The Legacy of Diego Armando Maradona
It is 1986, the Azteca Stadium in Mexico City. Argentina are playing England in the World Cup quarter final, and it is the day the young Argentinian captain will cement his place in football folklore. In what later became known as the ‘hand of God’, Maradona punches the ball into the net past English ‘keeper Peter Shilton. Seemingly everybody saw it except for the referee who awarded the goal (VAR, anyone?). He became infamous for the incident, but the story wasn’t yet finished. Four minutes later, he scores the goal of the century, picking up the ball in his own half, and traipsing through four English players in under 10 seconds to put La Albiceleste two goals clear. Seven days later Argentina would lift the World Cup.
That match captures something very profound about the man known to some as El Barrilete Cosmico, The Cosmic Kite.
It may seem strange to focus on just four minutes of football to capture the legacy of football’s most enigmatic son.
But that match captures something very profound about the man known to some as El Barrilete Cosmico, The Cosmic Kite. He was both angelic in the way he floated through the lines of opposition teams and charmed the public, but was a man not without his demons.
Diego Armando Maradona was born 30th October in 1960
in Lanús Partido in greater Buenos Aires. Raised in a shantytown, the young Maradona entertained himself with a football gifted to him at age three. By eight, he had caught the eye of talent scouts. By twelve, his juggling skills made him the half time entertainment at first division games. He could boot the ball into the air, and then caress it down with his feet like it was a newborn falling from a burning building. The ball was entirely at his mercy. Every single part of his body seemed to have the dexterity of an average punter’s hands, and he could roll the ball around his shoulders like it was on a string. In an actual match, he was almost unplayable. For three World Cups, he was the most fouled player, as defences resorted to just hacking the talismanic Argentine. It was considered brutal, even by the gritty 80s crowds. His low centre of gravity meant he could drive through tight spaces and emerge on the other side, with the ball still stuck to his feet. His 10 goal involvements in the ’86 World Cup was almost twice as good as the next best player, and has still not been matched.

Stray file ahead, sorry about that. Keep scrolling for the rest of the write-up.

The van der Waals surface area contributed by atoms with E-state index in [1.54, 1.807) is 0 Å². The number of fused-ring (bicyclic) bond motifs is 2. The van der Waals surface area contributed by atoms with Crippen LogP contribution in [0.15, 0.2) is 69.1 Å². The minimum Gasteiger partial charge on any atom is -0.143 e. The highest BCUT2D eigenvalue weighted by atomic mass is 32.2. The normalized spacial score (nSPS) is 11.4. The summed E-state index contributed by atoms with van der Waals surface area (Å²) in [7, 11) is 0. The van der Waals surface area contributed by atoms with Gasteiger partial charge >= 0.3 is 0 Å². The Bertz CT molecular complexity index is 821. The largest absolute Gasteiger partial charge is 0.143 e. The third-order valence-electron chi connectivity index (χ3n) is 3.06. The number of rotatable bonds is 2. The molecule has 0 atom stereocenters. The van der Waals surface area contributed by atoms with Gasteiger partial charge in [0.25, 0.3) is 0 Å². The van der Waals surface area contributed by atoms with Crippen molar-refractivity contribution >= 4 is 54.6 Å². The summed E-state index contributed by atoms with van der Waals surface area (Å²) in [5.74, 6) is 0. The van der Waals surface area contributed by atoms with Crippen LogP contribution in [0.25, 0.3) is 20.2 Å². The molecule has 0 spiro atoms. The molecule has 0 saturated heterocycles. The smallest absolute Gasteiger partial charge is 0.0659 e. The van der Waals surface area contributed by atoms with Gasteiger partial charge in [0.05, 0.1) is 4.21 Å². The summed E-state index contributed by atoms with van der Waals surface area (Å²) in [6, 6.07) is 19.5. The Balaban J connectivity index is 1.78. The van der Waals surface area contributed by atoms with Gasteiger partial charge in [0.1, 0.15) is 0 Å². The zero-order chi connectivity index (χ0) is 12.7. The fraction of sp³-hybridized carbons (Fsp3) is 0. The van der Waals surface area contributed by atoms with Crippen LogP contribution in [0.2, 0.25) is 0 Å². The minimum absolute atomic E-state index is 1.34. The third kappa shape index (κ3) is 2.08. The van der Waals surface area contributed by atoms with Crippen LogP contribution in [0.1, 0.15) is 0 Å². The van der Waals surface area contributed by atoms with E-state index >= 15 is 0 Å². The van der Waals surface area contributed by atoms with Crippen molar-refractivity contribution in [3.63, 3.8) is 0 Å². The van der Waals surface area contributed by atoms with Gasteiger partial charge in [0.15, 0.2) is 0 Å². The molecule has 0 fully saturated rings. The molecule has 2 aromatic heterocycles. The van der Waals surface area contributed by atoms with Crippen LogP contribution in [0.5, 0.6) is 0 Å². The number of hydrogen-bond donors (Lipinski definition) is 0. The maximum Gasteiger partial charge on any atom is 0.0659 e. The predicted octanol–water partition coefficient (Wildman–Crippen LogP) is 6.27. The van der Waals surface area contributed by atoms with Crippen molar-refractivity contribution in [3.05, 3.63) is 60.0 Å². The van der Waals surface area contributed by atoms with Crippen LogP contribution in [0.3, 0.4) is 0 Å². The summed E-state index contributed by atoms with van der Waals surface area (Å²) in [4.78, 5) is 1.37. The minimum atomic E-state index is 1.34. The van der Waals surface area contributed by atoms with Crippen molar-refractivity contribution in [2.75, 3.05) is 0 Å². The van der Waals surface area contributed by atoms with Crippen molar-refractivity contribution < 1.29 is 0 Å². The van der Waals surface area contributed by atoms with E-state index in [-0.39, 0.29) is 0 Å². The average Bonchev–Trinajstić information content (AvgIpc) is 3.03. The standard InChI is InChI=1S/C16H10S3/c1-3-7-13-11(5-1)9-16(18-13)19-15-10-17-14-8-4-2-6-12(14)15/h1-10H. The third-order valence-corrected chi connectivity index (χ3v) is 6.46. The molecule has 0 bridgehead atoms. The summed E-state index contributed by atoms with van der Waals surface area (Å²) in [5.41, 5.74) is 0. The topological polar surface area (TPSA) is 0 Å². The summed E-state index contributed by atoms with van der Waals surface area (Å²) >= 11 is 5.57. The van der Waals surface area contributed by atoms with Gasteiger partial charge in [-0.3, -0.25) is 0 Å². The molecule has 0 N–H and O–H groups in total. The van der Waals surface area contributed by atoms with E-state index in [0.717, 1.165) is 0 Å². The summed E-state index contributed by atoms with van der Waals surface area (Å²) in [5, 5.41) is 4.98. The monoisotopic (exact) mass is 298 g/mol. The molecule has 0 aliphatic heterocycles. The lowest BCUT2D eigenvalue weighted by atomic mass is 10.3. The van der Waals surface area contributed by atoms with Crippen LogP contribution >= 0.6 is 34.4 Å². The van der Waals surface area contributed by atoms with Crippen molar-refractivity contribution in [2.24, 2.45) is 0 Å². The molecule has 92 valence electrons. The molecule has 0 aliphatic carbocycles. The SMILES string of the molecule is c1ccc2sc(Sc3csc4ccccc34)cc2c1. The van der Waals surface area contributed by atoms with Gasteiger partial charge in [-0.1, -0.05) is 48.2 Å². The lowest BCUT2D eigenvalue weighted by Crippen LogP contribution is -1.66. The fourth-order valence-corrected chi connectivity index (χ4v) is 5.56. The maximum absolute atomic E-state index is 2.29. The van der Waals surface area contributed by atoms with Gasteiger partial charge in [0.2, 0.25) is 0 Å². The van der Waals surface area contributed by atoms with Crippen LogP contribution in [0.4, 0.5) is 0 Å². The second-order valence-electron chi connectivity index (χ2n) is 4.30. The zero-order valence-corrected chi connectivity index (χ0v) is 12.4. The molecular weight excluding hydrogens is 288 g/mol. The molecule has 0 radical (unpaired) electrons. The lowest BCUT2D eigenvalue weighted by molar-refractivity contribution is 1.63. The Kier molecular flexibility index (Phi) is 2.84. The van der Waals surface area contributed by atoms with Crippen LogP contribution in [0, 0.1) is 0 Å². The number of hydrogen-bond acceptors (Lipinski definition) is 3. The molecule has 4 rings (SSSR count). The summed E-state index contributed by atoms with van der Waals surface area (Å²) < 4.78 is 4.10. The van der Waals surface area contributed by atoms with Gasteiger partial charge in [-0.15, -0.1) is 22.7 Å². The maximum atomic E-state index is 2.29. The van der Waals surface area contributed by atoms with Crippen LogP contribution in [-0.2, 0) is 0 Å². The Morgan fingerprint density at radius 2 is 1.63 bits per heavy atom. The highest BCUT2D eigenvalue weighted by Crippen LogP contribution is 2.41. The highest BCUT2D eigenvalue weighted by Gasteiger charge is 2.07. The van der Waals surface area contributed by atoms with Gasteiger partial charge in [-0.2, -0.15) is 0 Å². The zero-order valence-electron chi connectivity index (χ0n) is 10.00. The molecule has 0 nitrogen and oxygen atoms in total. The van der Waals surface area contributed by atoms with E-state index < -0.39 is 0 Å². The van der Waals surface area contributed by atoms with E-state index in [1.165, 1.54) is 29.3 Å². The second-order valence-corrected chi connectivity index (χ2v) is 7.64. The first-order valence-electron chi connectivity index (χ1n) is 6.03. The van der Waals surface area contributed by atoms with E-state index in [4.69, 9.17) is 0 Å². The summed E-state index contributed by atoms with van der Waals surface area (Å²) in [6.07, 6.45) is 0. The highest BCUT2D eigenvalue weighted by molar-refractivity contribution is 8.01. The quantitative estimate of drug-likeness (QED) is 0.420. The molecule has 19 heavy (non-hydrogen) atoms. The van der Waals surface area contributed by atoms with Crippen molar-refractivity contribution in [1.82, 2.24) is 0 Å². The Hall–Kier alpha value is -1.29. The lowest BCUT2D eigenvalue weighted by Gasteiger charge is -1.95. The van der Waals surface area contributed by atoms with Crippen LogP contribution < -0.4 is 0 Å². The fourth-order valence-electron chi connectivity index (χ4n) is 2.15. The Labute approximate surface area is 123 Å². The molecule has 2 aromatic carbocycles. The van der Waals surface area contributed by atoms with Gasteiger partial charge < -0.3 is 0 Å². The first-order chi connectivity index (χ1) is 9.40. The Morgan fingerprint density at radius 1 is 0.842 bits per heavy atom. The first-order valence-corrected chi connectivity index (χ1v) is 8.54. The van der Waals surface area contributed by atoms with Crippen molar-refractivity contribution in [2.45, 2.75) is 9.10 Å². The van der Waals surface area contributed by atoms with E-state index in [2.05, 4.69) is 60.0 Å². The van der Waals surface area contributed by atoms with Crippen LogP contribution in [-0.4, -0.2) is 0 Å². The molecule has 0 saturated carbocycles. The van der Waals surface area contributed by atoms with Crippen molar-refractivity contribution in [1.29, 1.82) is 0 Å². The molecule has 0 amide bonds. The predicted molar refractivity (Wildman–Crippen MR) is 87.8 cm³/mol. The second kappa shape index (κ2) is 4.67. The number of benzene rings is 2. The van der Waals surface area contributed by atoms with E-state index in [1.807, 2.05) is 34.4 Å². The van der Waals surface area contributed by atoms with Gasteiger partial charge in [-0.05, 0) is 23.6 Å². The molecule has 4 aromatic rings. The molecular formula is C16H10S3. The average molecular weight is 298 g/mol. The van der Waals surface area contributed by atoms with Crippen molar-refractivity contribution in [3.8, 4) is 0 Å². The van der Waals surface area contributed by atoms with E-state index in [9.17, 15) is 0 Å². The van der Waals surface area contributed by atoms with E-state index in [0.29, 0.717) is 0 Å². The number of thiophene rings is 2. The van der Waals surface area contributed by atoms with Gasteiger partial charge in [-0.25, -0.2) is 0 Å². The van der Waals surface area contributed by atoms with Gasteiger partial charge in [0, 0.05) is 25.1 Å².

Off the pitch, he had the charisma to match. His teammates loved him, and the world was enraptured by this larger-than-life figure who seemed to play the game differently to anyone else. He joins the echelons of sportsmen who are synonymous with their sport. He was to football what The Beatles were to modern music, or Moses was to the Israelites: a messianic figure who led his people toward the promised land.Diego Maradona, the angel.
Eight years later, he would be booted from the squad at the World Cup in the United States, after FIFA found a cocktail of drugs in the Argentina Captain’s blood test. It would turn out to be the tip of the iceberg for a man who had abused cocaine and other substances since he was 22. He himself recognised the toll it had taken on his capacity as a footballer.
“I gave my opponents a big advantage due to my illness,"
Maradona told Argentina's Tyc Sports in 2014. "Do you know the player I could have been if I hadn't taken drugs?" Moreover, the “Cosmic Kite” found the prospect of coming down from the lofty heights as the world’s greatest footballer to a normal life in Argentina challenging. The thrill and the rush of the game was hard to recreate on the sidelines, especially when he was sober, and the transition was a difficult one. So, what are we to do with the passing of this icon? Simple. We venerate the man who laid the framework for the likes of Cristiano and Lionel. We celebrate the life of a man who made the beautiful game that little bit more beautiful. We recognise the fallibility Diego as a mere man, all the while celebrating the style of play which seemed at times to be superhuman. The footballing world is mourning a man whose talent seemed divine, and who battled his demons, right up until the end.
May it be forever 1986 in heaven…